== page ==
Safe Routes Successes - Enforcement

Three years ago Principal Edgar Miranda moved from Rochester, NY to Arlington, VA, and he rented a home in the neighborhood near Ashlawn Elementary School where he would work.

When the PedNet Coalition in Columbia, MO organized daily Walking School Buses at West Boulevard Elementary School in fall 2006, only fifteen of the nearly 300 kindergarten through fifth grade students participated regularly.

Roosevelt Middle School and the surrounding community of Eugene, Oregon, have successfully developed a team of community organizations committed to providing Safe Routes to School (SRTS) for children.

Alexandria, VA, is a compact city with more than 128,000 residents living in a 15 square mile area.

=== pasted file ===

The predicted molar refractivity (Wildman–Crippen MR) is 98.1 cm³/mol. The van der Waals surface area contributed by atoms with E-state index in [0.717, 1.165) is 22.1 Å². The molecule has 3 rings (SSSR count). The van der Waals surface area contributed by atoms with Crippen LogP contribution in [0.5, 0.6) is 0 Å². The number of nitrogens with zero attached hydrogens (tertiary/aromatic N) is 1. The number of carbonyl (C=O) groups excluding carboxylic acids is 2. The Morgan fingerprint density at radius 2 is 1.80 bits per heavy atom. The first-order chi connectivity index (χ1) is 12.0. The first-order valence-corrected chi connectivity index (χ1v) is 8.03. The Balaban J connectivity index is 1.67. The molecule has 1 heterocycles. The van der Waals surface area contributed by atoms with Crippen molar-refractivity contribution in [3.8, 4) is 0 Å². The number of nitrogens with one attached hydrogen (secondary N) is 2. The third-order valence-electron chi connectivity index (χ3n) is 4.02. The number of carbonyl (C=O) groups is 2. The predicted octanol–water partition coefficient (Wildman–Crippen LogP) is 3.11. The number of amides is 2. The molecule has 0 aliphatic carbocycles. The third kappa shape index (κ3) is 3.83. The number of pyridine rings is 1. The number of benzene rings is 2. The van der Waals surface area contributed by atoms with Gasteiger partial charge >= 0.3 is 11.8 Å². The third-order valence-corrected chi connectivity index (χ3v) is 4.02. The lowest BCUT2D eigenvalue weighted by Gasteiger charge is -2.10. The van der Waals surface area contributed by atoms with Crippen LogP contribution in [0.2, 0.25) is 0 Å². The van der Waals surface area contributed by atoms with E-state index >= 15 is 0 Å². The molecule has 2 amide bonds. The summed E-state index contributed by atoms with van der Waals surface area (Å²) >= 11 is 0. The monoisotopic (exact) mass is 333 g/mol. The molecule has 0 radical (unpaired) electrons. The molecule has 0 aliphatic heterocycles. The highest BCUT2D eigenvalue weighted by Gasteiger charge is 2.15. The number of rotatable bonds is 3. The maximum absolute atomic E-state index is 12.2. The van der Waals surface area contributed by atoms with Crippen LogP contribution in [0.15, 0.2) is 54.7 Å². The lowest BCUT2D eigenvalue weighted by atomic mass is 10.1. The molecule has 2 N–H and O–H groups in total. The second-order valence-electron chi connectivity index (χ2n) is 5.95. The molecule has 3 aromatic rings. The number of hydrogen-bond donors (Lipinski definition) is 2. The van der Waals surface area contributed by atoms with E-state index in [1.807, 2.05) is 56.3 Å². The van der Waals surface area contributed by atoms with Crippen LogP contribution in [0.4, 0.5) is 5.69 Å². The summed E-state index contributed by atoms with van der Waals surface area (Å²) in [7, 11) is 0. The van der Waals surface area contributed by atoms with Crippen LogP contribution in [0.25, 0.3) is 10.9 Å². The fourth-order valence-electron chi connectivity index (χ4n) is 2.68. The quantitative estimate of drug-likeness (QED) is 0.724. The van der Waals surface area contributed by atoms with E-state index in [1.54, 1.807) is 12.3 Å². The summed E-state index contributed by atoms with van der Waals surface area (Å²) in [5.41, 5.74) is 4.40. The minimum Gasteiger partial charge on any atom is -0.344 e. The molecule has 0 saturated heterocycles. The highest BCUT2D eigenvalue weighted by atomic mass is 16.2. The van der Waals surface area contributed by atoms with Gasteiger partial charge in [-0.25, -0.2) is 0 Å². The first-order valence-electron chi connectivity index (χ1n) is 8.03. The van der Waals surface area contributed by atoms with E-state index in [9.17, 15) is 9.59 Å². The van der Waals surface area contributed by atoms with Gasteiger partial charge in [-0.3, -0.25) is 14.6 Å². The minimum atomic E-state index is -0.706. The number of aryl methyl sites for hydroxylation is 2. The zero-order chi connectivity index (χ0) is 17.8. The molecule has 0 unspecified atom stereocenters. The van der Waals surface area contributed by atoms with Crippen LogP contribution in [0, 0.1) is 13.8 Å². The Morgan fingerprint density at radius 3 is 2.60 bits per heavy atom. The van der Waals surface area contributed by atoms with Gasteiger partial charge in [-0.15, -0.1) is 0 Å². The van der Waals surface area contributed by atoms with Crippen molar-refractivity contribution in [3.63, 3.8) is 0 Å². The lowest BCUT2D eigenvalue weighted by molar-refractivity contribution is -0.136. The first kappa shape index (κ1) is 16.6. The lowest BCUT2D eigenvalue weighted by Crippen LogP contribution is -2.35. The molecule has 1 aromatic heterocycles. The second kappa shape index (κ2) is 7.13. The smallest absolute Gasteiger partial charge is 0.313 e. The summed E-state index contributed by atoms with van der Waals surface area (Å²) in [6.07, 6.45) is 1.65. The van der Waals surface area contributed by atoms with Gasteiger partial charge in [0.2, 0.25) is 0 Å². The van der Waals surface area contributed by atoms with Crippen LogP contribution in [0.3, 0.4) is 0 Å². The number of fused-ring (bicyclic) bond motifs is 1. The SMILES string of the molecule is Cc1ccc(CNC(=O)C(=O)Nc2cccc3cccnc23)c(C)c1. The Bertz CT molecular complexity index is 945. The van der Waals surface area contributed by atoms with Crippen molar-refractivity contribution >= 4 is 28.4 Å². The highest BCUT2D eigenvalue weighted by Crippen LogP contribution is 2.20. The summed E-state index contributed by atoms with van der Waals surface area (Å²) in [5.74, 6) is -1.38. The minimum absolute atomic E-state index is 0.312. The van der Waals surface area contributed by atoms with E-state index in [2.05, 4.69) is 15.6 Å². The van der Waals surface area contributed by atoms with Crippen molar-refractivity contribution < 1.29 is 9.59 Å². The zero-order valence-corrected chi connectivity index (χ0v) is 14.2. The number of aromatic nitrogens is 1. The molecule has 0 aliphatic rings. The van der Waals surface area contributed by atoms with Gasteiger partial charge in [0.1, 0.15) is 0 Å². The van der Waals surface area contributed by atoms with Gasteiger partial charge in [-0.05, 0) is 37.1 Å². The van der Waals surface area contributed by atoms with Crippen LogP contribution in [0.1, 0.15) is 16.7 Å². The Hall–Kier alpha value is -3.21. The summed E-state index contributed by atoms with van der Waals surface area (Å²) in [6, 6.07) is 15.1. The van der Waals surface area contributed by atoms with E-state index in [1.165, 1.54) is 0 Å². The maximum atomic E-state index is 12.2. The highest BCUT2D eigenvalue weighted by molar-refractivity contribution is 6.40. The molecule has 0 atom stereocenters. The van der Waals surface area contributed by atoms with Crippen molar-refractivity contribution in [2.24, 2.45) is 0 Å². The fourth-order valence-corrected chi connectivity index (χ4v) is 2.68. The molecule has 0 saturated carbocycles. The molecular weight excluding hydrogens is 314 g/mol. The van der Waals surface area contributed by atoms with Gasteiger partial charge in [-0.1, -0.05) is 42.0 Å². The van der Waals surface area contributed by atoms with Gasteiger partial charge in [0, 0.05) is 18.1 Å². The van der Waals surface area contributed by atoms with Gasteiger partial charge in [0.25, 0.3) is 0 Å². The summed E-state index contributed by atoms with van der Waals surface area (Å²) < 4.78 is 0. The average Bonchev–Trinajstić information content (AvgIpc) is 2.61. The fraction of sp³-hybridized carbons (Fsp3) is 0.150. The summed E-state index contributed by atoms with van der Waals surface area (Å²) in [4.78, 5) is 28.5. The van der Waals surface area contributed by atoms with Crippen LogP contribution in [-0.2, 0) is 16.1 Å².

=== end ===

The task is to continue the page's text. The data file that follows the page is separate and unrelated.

Abernathy Elementary, Middle, and High School are on the same campus along a busy road. At least half of the students live within walking distance of the schools, but there are no sidewalks to help them reach the school safely.

Recognizing that one of the most critical factors regarding the safety of children walking to school is motor vehicular speed, the Washington Area Bicyclist Association (WABA) instituted the DC Neighborhood Pace Car pilot program.

The Kansas SRTS program has established itself as an influential and innovative state program.

Pierre, S.D., is a rural town with approximately 13,000 residents. One of its local elementary schools, Jefferson Elementary School, has more than 400 students in kindergarten through fifth grade.

In 2002, a federal judge ended a 25-year-old program of cross-town busing in Dayton, OH. As a result, pedestrian and bicycle safety has become one of the most critical issues facing the city.